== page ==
When it comes to rockets, Elon Musk's SpaceX has been leading the reusable space race for a while (with Jeff Bezos's Blue Origins not too far behind). But India reached a milestone today with a more tested reusable spacecraft: the shuttle. According to Gizmodo, the country successfully launched its first reusable space shuttle today from Satish Dhawan Space Centre in Sriharikota, in southeast India. 

The Indian Space Research Organisation (ISRO) reports that the 22-foot-long vehicle—about one-sixth of the full-scale model the ISRO plans to build—was carried by the HS9 rocket booster to a height of around 35 miles. There, it detached and ascended roughly five more miles, before successfully making its system-guided descent to a point nearly 280 miles from the launch site.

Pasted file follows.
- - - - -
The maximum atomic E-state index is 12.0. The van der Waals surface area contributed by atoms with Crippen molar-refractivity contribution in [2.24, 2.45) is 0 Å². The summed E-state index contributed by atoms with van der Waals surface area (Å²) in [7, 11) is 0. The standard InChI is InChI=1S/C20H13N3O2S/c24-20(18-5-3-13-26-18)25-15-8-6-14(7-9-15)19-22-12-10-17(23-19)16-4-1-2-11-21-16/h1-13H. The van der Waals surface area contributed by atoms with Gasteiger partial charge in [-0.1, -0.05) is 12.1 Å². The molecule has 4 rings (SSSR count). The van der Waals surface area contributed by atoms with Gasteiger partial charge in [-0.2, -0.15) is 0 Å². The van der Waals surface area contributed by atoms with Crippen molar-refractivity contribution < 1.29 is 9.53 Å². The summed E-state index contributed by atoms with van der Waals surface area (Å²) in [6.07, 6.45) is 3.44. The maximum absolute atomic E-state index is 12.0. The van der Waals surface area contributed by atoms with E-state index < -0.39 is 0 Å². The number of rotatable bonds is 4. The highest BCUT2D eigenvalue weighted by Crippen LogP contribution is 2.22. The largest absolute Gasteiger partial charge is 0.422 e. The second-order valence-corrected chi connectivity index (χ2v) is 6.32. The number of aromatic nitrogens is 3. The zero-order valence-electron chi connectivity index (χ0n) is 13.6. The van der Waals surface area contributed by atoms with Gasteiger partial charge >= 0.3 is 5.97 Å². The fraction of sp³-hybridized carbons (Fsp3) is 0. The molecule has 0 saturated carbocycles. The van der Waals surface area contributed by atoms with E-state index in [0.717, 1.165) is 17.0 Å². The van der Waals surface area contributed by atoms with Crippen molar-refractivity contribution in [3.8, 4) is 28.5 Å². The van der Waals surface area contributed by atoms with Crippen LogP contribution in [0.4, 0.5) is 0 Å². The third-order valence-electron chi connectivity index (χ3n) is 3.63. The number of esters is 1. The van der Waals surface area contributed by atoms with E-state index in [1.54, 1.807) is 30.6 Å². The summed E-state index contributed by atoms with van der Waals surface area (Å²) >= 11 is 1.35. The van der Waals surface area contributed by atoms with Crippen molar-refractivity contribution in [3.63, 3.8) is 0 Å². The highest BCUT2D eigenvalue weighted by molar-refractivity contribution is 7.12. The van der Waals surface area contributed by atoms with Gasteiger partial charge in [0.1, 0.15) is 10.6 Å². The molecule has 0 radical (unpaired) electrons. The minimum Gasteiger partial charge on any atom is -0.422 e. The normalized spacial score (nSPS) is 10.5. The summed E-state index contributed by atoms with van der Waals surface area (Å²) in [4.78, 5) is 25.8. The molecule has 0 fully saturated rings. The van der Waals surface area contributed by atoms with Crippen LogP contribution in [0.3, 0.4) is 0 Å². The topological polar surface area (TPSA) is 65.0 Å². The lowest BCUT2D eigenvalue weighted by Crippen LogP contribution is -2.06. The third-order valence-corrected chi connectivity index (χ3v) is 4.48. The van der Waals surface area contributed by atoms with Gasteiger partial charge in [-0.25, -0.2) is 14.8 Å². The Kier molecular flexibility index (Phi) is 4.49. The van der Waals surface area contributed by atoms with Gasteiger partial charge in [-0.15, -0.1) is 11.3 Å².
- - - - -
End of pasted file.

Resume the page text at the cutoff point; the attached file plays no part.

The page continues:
From launch to landing, the entire journey for the unmanned Reusable Launch Vehicle-Technology Demonstrator shuttle (RLV-TD) lasted 770 seconds.

According to BBC News, the project was five years in the making and cost an estimated $14 million—significantly cheaper than most launches and a clear victory for the movement that seeks to make space exploration more affordable. The BBC also reports that Japan, Russia, and Europe are currently testing similar technology and hoping to launch shuttles of their own in the near future.

[h/t Gizmodo]

Images via ISRO